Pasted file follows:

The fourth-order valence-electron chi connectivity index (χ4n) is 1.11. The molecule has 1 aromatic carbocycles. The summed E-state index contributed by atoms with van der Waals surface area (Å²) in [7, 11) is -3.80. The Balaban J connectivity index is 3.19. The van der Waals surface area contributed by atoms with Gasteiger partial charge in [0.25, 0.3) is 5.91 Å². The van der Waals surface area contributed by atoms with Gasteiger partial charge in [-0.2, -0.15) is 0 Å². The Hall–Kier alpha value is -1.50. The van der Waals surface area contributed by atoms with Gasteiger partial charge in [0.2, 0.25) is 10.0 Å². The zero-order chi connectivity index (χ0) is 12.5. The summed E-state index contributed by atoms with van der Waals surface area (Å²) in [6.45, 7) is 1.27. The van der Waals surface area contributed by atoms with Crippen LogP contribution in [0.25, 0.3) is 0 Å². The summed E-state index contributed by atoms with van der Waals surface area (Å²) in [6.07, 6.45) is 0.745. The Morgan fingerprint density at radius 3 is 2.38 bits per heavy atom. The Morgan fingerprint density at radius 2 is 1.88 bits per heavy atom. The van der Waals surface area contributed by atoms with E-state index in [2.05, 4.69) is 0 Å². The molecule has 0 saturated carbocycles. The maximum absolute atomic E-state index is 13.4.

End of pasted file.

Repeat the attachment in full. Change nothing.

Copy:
The fourth-order valence-electron chi connectivity index (χ4n) is 1.11. The molecule has 1 aromatic carbocycles. The summed E-state index contributed by atoms with van der Waals surface area (Å²) in [7, 11) is -3.80. The Balaban J connectivity index is 3.19. The van der Waals surface area contributed by atoms with Gasteiger partial charge in [0.25, 0.3) is 5.91 Å². The van der Waals surface area contributed by atoms with Gasteiger partial charge in [-0.2, -0.15) is 0 Å². The Hall–Kier alpha value is -1.50. The van der Waals surface area contributed by atoms with Gasteiger partial charge in [0.2, 0.25) is 10.0 Å². The zero-order chi connectivity index (χ0) is 12.5. The summed E-state index contributed by atoms with van der Waals surface area (Å²) in [6.45, 7) is 1.27. The van der Waals surface area contributed by atoms with Crippen LogP contribution in [0.25, 0.3) is 0 Å². The summed E-state index contributed by atoms with van der Waals surface area (Å²) in [6.07, 6.45) is 0.745. The Morgan fingerprint density at radius 3 is 2.38 bits per heavy atom. The Morgan fingerprint density at radius 2 is 1.88 bits per heavy atom. The van der Waals surface area contributed by atoms with E-state index in [2.05, 4.69) is 0 Å². The molecule has 0 saturated carbocycles. The maximum absolute atomic E-state index is 13.4.